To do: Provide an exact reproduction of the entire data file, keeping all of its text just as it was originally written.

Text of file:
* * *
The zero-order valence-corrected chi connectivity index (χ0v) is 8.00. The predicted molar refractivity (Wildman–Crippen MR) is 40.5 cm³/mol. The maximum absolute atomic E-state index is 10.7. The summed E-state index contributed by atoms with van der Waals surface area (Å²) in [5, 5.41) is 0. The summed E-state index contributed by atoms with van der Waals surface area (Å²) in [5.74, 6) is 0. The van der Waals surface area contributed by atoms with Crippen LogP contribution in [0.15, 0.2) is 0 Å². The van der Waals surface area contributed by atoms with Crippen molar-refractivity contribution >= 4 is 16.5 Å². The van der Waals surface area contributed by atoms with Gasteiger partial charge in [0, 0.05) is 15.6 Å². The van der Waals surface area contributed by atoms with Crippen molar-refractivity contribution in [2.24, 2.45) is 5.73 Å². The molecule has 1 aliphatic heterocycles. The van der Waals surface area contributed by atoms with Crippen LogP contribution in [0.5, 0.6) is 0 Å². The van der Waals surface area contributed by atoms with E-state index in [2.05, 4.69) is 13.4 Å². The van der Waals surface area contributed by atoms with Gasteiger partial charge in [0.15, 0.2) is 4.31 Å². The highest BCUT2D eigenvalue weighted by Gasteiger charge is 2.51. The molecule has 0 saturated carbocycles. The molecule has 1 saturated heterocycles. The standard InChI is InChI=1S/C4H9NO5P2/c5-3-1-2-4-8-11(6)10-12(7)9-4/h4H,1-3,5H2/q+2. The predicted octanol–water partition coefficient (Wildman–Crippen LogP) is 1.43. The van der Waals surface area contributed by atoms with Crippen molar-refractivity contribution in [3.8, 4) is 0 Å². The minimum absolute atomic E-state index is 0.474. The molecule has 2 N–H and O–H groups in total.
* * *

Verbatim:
The zero-order valence-corrected chi connectivity index (χ0v) is 8.00. The predicted molar refractivity (Wildman–Crippen MR) is 40.5 cm³/mol. The maximum absolute atomic E-state index is 10.7. The summed E-state index contributed by atoms with van der Waals surface area (Å²) in [5, 5.41) is 0. The summed E-state index contributed by atoms with van der Waals surface area (Å²) in [5.74, 6) is 0. The van der Waals surface area contributed by atoms with Crippen LogP contribution in [0.15, 0.2) is 0 Å². The van der Waals surface area contributed by atoms with Crippen molar-refractivity contribution >= 4 is 16.5 Å². The van der Waals surface area contributed by atoms with Gasteiger partial charge in [0, 0.05) is 15.6 Å². The van der Waals surface area contributed by atoms with Crippen molar-refractivity contribution in [2.24, 2.45) is 5.73 Å². The molecule has 1 aliphatic heterocycles. The van der Waals surface area contributed by atoms with Crippen LogP contribution in [0.5, 0.6) is 0 Å². The van der Waals surface area contributed by atoms with E-state index in [2.05, 4.69) is 13.4 Å². The van der Waals surface area contributed by atoms with Gasteiger partial charge in [0.15, 0.2) is 4.31 Å². The highest BCUT2D eigenvalue weighted by Gasteiger charge is 2.51. The molecule has 0 saturated carbocycles. The molecule has 1 saturated heterocycles. The standard InChI is InChI=1S/C4H9NO5P2/c5-3-1-2-4-8-11(6)10-12(7)9-4/h4H,1-3,5H2/q+2. The predicted octanol–water partition coefficient (Wildman–Crippen LogP) is 1.43. The van der Waals surface area contributed by atoms with Crippen molar-refractivity contribution in [3.8, 4) is 0 Å². The minimum absolute atomic E-state index is 0.474. The molecule has 2 N–H and O–H groups in total.